William - Interview 03
In February 2009 William had jaundice. In April a stent was inserted into his bile duct, and the doctor did a biopsy of his pancreas. Cancer was diagnosed. In June, he had a Whipple's operation. He is now having a six month course of chemotherapy.
William is married and has 2 children. He is a lorry driver (not working due to ill health). Ethnic background/Nationality: White British.
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In February 2009 William’s brother died from a heart attack. William’s GP asked him to have an ECG and some blood tests, just to make sure that his heart was healthy. His GP asked him to repeat the blood tests and then told him that he had jaundice. William saw a consultant, who told him that the jaundice was probably due to an allergic reaction to some penicillin that he had been taking.
Three weeks later William’s jaundice was worse. He looked yellow and felt itchy. William was not in pain but he was losing weight and felt very tired. He lost more than two stone.
A doctor told him to stop work and planned some tests but he had to wait three weeks for them. He had an ultrasound test and then a CT scan, but they didn’t show anything wrong. William left hospital but he readmitted himself a day later because he felt so ill.
The hospital doctor did an endoscopy under local anaesthetic. William was also given a sedative and he fell asleep. The doctor put a stent into the bile duct so that the bile could drain from William’s liver. At the same time the doctor noticed that there was a growth on William’s pancreas and did a biopsy. The next day the doctor told William that he had the growth. She said that she thought it could be removed with surgery.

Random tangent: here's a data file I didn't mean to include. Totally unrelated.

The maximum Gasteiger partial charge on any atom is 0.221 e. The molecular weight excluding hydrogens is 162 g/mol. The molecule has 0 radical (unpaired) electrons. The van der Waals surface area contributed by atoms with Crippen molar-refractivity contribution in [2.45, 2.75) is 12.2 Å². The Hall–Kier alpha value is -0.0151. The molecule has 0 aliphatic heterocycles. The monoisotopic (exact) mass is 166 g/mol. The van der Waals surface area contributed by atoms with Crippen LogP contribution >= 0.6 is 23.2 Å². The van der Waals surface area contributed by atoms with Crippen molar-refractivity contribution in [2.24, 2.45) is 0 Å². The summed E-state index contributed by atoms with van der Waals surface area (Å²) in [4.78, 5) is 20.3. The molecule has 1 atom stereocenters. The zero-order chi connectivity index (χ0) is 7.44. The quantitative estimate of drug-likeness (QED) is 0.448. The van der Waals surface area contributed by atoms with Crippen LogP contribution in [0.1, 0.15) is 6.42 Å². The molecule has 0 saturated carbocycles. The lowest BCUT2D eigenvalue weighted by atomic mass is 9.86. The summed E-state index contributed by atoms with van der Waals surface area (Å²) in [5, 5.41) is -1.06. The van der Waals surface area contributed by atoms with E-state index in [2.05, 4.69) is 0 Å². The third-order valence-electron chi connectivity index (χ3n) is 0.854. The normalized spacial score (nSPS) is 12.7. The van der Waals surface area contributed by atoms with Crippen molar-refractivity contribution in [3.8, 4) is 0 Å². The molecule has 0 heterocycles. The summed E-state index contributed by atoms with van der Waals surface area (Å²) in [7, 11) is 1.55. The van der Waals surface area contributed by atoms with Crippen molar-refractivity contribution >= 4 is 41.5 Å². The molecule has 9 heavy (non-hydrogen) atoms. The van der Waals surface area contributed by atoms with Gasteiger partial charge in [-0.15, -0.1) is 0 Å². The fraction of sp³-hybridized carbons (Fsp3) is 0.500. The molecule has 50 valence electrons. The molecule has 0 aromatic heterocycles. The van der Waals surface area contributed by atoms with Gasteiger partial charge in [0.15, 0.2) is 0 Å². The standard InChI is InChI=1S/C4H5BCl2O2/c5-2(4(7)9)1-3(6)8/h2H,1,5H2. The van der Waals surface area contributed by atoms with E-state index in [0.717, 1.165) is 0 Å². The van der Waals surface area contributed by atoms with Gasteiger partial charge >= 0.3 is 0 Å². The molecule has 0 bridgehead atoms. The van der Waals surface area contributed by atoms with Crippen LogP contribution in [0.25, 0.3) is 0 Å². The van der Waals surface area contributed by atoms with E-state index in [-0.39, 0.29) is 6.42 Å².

A group of doctors discussed William’s condition as he lay in bed and William heard a junior doctor mention that his condition was ‘terminal’, which was a great shock. The consultant told William that he thought that the growth could be removed, and he gave William some hope that the situation was not as bad as he had heard, and sent him home to try to gain weight while he waited for major surgery.
William saw the surgeon who was going to operate. The surgeon explained the options and what a Whipple’s operation would involve. William decided to have the surgery. The operation took place a few weeks later. It took over seven hours and was more complicated than expected. After the surgery William was in a lot of pain and had to take morphine. He started drinking and eating small amounts of food about seven days later.
William and his wife went back to see the surgeon, who told him the upsetting news that it was unlikely that he would live more than five years.
He was offered chemotherapy and told and said that there was a chance that it would cure the cancer. William started chemotherapy and was just over halfway through a six month course when we spoke to him. He has chemotherapy every Wednesday for three weeks and then has a week off treatment for his blood to recover. The treatment does not make him feel sick but he feels very tired.
Recently William became ill with a liver infection. He had to return to hospital to have intravenous antibiotics. At the same time he was given two units of blood. He discovered that people who have had a Whipple’s operation are more susceptible to liver infections because they no longer have a valve at the end of the bile duct.
Three weeks ago William had a CT scan which looked good. He will finish his chemotherapy in January 2010 and will then have another CT scan to make sure there are no more cancerous cells.
William takes one day at a time and tries not to think about the distant future. He still experiences pain as a result of the Whipple’s operation. He takes tramadol and paracetamol for the pain. His bowels have also been affected and he has discomfort due to wind.
We spoke to William in 2009.